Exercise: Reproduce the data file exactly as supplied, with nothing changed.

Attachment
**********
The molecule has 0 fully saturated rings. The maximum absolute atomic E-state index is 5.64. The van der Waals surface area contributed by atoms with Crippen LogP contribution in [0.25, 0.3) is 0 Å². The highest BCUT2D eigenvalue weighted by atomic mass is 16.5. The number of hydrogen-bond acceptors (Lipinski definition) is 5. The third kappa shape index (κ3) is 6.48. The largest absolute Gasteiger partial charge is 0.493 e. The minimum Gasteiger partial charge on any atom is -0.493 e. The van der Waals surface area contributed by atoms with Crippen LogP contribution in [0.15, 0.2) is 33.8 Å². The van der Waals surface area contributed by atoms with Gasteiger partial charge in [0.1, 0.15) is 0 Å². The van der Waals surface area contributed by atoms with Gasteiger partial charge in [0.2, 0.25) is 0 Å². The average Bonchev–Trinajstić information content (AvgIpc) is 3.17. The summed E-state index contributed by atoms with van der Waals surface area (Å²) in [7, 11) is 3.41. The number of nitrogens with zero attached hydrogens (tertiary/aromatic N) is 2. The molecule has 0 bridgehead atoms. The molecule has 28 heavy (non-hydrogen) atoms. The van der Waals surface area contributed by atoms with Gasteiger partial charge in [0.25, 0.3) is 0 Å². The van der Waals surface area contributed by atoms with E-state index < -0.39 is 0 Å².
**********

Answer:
The molecule has 0 fully saturated rings. The maximum absolute atomic E-state index is 5.64. The van der Waals surface area contributed by atoms with Crippen LogP contribution in [0.25, 0.3) is 0 Å². The highest BCUT2D eigenvalue weighted by atomic mass is 16.5. The number of hydrogen-bond acceptors (Lipinski definition) is 5. The third kappa shape index (κ3) is 6.48. The largest absolute Gasteiger partial charge is 0.493 e. The minimum Gasteiger partial charge on any atom is -0.493 e. The van der Waals surface area contributed by atoms with Crippen LogP contribution in [0.15, 0.2) is 33.8 Å². The van der Waals surface area contributed by atoms with Gasteiger partial charge in [0.1, 0.15) is 0 Å². The van der Waals surface area contributed by atoms with Gasteiger partial charge in [0.2, 0.25) is 0 Å². The average Bonchev–Trinajstić information content (AvgIpc) is 3.17. The summed E-state index contributed by atoms with van der Waals surface area (Å²) in [7, 11) is 3.41. The number of nitrogens with zero attached hydrogens (tertiary/aromatic N) is 2. The molecule has 0 bridgehead atoms. The molecule has 28 heavy (non-hydrogen) atoms. The van der Waals surface area contributed by atoms with Gasteiger partial charge in [0.25, 0.3) is 0 Å². The van der Waals surface area contributed by atoms with E-state index < -0.39 is 0 Å².